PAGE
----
The most pressing civil rights issue currently on the Salt Lake chapter’s list is an offensive poster at a Winger’s Grill & Bar in Murray. The chain’s advertisement depicts a chicken with a Fu Manchu mustache and a Japanese flag headband with the caption, “We use only the finest oriental chickens in our oriental chicken salad.”

Decoration at a Winger's chain in Murray, Utah, advertising its Oriental chicken salad. The sign was subsequently removed. Photo courtesy of PAUL FISK

The JACL’s role doesn’t end at civil rights, though.

“It works to promote cultural, educational and social values of Japanese Americans, and preserve the heritage and legacy of the Japanese-American community,” Fisk explained. But as the lines separating Japanese from American begin to blur, the “Japanese-American” community will be ever more difficult to define.

Floyd Mori attributed this to the high cross-cultural marriage rate among Asian-Americans.

Noriko Okada is a Japanese citizen living in Salt Lake City who runs an English-Japanese translation service. She said it’s easier to classify herself as either American or Japanese and not necessarily Japanese-American. In an interview, Okada, 37, explained these definitions can change depending on the context of her experience.

“When I’m actually stating my opinions and doing what I want to do, I feel American, on the other hand when someone reminds me that I’m an immigrant, at that moment I become Japanese.”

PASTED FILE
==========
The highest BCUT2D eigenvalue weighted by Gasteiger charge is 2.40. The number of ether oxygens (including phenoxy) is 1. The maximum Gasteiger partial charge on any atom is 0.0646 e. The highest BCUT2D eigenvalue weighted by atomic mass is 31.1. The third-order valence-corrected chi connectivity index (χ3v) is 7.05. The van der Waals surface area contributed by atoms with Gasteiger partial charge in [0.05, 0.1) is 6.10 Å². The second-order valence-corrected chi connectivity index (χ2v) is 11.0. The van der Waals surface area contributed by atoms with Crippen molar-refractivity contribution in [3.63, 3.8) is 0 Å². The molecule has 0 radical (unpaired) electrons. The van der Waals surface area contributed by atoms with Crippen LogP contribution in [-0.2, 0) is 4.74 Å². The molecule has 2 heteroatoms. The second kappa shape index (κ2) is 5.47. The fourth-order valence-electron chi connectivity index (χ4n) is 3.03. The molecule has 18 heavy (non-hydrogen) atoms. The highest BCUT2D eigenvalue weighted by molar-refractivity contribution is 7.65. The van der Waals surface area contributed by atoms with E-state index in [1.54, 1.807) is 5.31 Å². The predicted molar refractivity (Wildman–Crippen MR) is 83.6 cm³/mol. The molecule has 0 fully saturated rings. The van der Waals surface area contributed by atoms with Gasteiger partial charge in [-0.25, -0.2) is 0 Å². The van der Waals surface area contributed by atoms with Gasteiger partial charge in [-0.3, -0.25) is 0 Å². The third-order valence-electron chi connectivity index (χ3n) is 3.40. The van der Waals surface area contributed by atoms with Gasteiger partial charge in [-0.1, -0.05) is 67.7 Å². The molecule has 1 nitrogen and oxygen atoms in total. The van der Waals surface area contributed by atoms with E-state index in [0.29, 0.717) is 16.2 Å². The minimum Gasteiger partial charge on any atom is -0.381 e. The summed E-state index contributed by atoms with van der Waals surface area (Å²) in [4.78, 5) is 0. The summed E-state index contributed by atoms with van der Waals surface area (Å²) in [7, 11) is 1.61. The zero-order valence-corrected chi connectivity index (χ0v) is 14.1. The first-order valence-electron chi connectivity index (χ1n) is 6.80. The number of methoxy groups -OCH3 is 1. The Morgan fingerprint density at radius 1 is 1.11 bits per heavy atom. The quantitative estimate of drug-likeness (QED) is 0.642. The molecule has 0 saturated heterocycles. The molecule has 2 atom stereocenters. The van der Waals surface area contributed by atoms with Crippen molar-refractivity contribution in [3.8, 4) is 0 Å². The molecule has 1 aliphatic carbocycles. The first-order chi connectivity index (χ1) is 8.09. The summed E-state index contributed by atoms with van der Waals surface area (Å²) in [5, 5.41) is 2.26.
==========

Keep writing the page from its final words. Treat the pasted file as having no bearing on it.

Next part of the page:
Mori agreed there is no clear-cut definition of what makes a person of Japanese descent living in America a Japanese American. Nor does he know at what point that person ceases to be Japanese.

This nebulous definition of identity presents a problem. How does an organization preserve the Japanese-American experience, when there is seemingly no agreed-upon definition of Japanese American?

“The Japanese-American population’s high rate of cross-cultural marriage leads to the propensity for less association with the Japanese culture,” Mori said. “At the same time, there is a resurgence of younger people wanting to discover ‘who am I?’ The younger generations seem to be moving more towards identifying as an Asian-American rather than simply a Japanese-American.”

While the JACL does have difficulty defining the group for whom they advocate, they do see this as an opportunity for growth in a new direction on a national scale, Mori said. “The JACL must appeal to a broader base beyond the Japanese-American community.”

Looking ahead, Mori plans to change the structure of the JACL to rely more heavily on the skills of business and marketing professionals. “In the past and present, we have been governed by a board interested mostly in advocacy and community action. There will have to be a mix of community action and professional skills,” Mori said.

Mori said if the Utah chapters of the JACL want to mitigate declining numbers, they have some work to do.

“Membership takes aggressive recruitment. The local members have to be active in actually asking others to join,” Mori said. “If they ask, they will join because the JACL has a great tradition and has a lot to offer in terms of cultural activities as well as advocacy opportunities.”

Mori agreed that reassessing the Web site might be a good start.